march?

Yep. It’s March. Almost April, in fact. Here’s a string of photos that pretty much captures what we’ve been up to since my last post:

march01

Quite the winter. Lots of shoveling, and several stunning sunsets.

march02

For my birthday, two of my favorite people gave me a mug that they made with (among other things) Boh’s face on it. I adore it.

march03

Boh has been napping…hard.

march04

And I’ve been working.

march05

A lot.

march06

Also, it was my birthday, and a dear friend baked me a cake!

march07

And Boh napped some more.

march08

A student who is taking a class in the greenhouses on campus brought me tulips.

march09

Fog sitting low.

march10

More dog sweetness. Happy spring, folks.

 

 

 

porch writing.

If you have to write a dissertation, I recommend doing it this way. Seriously.

Working from the porch means you get to watch the sunset.

This morning, I fried two eggs, added a little bit of green chile, and took it out to the porch.

It was a little chilly, so I pulled on my first handknit sweater. (This is how I know it is really fall.)

Fall (okay, and playtime with my neighbor’s dog) makes Boh sleepy. (I wish you could hear the snoring.) Another sign of fall?

Roasted tomatoes.

Roasted tomatoes on homemade pizza. With gorgonzola.

Also, scalloped tomatoes with croutons. I love this recipe. In conclusion, I love fall. (In case you can’t tell, it feels really good to set aside grading and fellowship applications, even if only for a couple of days, and get back to my project. I need to remember this, and aim for a bit more balance in my work-life.)

resolved.

One of my resolutions for 2012 is to develop a writing practice. Writing a dissertation is really different from writing a colloquium paper, or a seminar paper, or a conference paper, or an article draft. I’m not going to sit down and crank this out in a couple of weeks, deadline looming. And even if I could do that, I certainly don’t want to. This is my primary job for the next few years, and I want to like doing it. Which means I need a rhythm, a routine. And now that I’m done with my fall semester and its accompanying whirlwind of research travel, it is time to get settled — and serious — about developing the habits I’d most like to have as a writer, teacher, and historian. And so far so good. I snapped this picture this afternoon, before beginning day 3 of plan write-every-day. Right now, the goal is to form the habit. I’m not necessarily writing the dissertation yet, but I’m writing about it, and thinking in a more dedicated and targeted way about my sources, my actors, and my argument(s). And it feels good to me. (Note to self: remember this feeling.)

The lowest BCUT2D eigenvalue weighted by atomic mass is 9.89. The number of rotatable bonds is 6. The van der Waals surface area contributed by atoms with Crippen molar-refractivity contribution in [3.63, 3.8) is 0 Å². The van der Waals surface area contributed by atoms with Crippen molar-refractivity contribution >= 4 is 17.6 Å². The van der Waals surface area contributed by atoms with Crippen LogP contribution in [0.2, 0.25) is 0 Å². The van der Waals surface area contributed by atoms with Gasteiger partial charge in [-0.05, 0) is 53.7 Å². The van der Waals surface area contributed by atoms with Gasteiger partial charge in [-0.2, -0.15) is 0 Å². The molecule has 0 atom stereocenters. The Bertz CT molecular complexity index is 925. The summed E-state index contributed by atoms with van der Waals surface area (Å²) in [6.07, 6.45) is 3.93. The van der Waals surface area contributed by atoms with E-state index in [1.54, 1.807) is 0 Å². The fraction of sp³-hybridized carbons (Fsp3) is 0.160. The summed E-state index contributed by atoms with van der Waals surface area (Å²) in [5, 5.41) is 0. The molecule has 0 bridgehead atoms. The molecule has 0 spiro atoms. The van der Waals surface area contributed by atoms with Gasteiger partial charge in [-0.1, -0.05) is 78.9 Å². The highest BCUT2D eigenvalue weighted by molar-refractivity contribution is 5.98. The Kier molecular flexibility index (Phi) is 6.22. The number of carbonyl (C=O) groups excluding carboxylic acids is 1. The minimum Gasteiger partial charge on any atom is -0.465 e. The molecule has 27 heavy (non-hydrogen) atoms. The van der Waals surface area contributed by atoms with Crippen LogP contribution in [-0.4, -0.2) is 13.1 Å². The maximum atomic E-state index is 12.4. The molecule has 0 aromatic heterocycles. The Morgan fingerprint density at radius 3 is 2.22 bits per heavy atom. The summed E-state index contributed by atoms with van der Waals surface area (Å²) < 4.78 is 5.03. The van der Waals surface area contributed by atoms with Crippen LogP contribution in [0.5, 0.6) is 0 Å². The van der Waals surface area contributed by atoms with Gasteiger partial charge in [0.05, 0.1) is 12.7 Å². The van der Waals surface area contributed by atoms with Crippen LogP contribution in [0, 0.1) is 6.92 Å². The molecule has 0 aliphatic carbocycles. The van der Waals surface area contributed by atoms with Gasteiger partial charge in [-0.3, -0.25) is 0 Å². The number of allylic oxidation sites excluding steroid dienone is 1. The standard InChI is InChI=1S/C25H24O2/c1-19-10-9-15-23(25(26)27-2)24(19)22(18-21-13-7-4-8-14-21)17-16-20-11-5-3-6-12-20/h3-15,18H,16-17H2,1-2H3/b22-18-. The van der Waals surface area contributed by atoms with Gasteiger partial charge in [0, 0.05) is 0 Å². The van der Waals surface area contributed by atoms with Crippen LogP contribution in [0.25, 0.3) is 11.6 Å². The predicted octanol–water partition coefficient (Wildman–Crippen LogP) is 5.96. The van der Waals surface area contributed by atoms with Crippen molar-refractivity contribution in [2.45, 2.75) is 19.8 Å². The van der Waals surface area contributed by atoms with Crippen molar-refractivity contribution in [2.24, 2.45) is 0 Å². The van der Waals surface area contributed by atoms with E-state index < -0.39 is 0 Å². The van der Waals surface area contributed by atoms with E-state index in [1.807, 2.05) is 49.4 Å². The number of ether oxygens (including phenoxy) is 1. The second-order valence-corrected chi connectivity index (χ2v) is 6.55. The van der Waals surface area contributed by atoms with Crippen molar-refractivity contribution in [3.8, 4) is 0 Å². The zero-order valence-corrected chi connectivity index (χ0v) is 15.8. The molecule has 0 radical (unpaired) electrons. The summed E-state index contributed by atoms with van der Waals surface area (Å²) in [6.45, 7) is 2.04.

Here’s another shot of the office, from the porch looking in. I took this because of the view I was enjoying looking out on Monday. See?

So lovely. I was too busy writing to capture today’s afternoon and early evening light, but it was beautiful — sort of like this, but with flurries of snow.

And because in theory, we all show up here because there is knitting, here’s what I wore to campus (first day back there since the end of August) today: my stripe study shawl, boots, leggings, a dress, and a slouchy sweater. It was nice to say hello to the folks in the office, chat with my chair, and cross a bunch of logistical things off my list. Hooray!

Time for dinner, some knitting, and a book.

writing is hard.

Extra hard, you might say, with a work companion like this guy. I swear he gets cuter all the time. The good news? All those hours spent staring at my screen yesterday are turning into a bit more productivity today. And that’s despite having an absolutely lovely handspun sock to work on:

This might be the prettiest sock I’ve ever knit. It makes me want to spin sock yarn. Which I’ll do. After I’m done with this prospectus. Back to it!

earth hour.

Last night, after a frustrating couple of hours at the coffee shop, I looked up and realized it was 8:30. I packed up, rushed home, found the lighter and gathered my candles, and turned off the lights to participate in Earth Hour. (WordPress doesn’t want to let me insert a link, so check out http://www.earthhour.org for details.) Basically, people all around the world turned off the lights at (their) 8:30 pm. I spent an hour reading Lois Lowry’s The Giver by candlelight in the kitchen. (One of my reading groups is discussing this next week.)